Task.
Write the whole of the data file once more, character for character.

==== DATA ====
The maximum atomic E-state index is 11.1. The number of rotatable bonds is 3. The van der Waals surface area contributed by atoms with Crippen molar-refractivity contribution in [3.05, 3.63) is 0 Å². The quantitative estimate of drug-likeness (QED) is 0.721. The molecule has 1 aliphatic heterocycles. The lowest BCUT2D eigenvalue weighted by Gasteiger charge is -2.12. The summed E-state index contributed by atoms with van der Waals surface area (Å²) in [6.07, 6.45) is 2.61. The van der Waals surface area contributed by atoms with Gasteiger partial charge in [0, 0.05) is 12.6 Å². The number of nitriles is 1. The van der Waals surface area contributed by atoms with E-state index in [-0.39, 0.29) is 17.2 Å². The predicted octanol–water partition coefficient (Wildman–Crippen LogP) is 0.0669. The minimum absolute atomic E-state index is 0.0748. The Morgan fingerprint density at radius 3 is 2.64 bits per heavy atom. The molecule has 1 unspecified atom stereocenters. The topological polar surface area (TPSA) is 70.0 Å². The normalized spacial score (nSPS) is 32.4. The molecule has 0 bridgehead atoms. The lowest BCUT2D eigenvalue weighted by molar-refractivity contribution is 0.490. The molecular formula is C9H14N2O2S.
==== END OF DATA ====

The maximum atomic E-state index is 11.1. The number of rotatable bonds is 3. The van der Waals surface area contributed by atoms with Crippen molar-refractivity contribution in [3.05, 3.63) is 0 Å². The quantitative estimate of drug-likeness (QED) is 0.721. The molecule has 1 aliphatic heterocycles. The lowest BCUT2D eigenvalue weighted by Gasteiger charge is -2.12. The summed E-state index contributed by atoms with van der Waals surface area (Å²) in [6.07, 6.45) is 2.61. The van der Waals surface area contributed by atoms with Gasteiger partial charge in [0, 0.05) is 12.6 Å². The number of nitriles is 1. The van der Waals surface area contributed by atoms with E-state index in [-0.39, 0.29) is 17.2 Å². The predicted octanol–water partition coefficient (Wildman–Crippen LogP) is 0.0669. The minimum absolute atomic E-state index is 0.0748. The Morgan fingerprint density at radius 3 is 2.64 bits per heavy atom. The molecule has 1 unspecified atom stereocenters. The topological polar surface area (TPSA) is 70.0 Å². The normalized spacial score (nSPS) is 32.4. The molecule has 0 bridgehead atoms. The lowest BCUT2D eigenvalue weighted by molar-refractivity contribution is 0.490. The molecular formula is C9H14N2O2S.